12. Unregistered

    Thread Starter Guest

    http://web.mit.edu/klund/www/papers/jmiller.pdf

    This pdf shows simple Miller effect general case feedback example, and then the original paper by Mr. Miller. As one can see here the Miller effect is a function of the feedback impedance and the voltage gain of the amplifier.
     
  13. retched

    AAC Fanatic!

    Dec 5, 2009
    5,201
    312
    Have you thought of registering? You have been back enough and seem to like the subjects. You may like the place.
     
  14. Unregistered

    Thread Starter Guest

    Yes thanks I plan on doing it this weekend from my home pc. I'm a long time analog designer.
     
  15. retched

    AAC Fanatic!

    Dec 5, 2009
    5,201
    312
    Good. Ill have a few questions for you when you arrive. Let your presence be known in the forum. You can link back to this thread so folks know who they were talking to.
     
  16. Wendy

    Moderator

    Mar 24, 2008
    20,765
    2,535
    Since I don't really understand the base concept, I can't be of much help here. It might be simple, but I'm missing something.

    As a suggestion, maybe the OP could suggest changes to correct the text? Generally put a before and after two paragraphs.

    Ultimately it is Dennis's (our editor's) decision.
     
  17. Unregistered

    Thread Starter Guest

    Hi Bill, to simplify this one can look at it this way. If you have any impedance between the input and output of an amplifier, the current flowing through this impedance will be a function of the voltage across it and its own impedance. This voltage will be approx 1 + the gain of the amplifier. Since this impedance is connected from input to output it will have a larger signal across it than is represented by the input signal alone. This causes the current in this element to be roughly the voltage gain times the input signal, therefore the effective impedance of this feedback impedance appears to be lower than the impedance of the element by a factor of the voltage gain of the amplifier. So, if you have an inverting amplifier with a gain of 100 and a feedback capacitance, input to output, of 10pF, the input impedance to this amplifier with have a term..the Miller feedback term... which is 10pFxGain or 1,000pF of effective capacitance. This is a simple example. Now, depending on the amplifier phase shift (180 degrees +/-90) and gain and with any possible feedback impedance and phase phase (0 to +/-90) then on can have an effective Miller feedback impedance of any vaue and phase ( 0 to 360 degrees). There is nothing special about Miller effect. Its just the one term of the input impedance to an amplifier due to a feedback impedance, which is a strong function of the gain (voltage) of the amplifier.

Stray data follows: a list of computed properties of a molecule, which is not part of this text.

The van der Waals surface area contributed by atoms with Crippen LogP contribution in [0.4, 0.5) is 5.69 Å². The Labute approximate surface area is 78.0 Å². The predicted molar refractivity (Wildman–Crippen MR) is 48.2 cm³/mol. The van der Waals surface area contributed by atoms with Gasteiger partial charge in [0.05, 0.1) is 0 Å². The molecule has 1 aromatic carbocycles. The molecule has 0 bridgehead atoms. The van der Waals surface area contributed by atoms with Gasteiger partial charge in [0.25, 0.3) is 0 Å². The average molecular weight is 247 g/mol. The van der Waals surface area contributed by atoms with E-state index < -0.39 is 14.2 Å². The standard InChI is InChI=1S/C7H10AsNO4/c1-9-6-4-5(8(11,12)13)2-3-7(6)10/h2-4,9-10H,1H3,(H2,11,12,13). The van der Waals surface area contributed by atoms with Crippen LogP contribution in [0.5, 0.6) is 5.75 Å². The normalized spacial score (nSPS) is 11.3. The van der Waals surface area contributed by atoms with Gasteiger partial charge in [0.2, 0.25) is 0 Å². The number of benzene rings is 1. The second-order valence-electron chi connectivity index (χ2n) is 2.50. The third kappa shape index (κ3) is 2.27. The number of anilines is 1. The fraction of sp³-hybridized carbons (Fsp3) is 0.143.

18. beenthere

    Retired Moderator

    Apr 20, 2004
    15,815
    282
    We really must bring this to a halt. The OP is strongly encouraged to take a moment to register so this illuminating thread may be continued.

    Policy constrains us to limit unregistered user inputs to pointing out simple corrections - typos, typically - to the Ebook.
     
  19. studiot

    AAC Fanatic!

    Nov 9, 2007
    5,005
    513
    Here's further proof that the Ebook needs proper indexing.

    A couple of notes on the cascode.

    The two transistors can be the same or opposite polarity or two FETS may be used.

    The common base/gate transitor is used in its maximum voltage rating configuration so this configuration can run from higher supplies to develop larger output swings than CE amps.

    If the configuration is used to take advantage of the high frequency response characteristic, it is vital to ensure good layout and even screening between input and ouput otherwise all the good anti Miller work will be defeated by stray coupling.
     
Loading...
Thread Status:
Not open for further replies.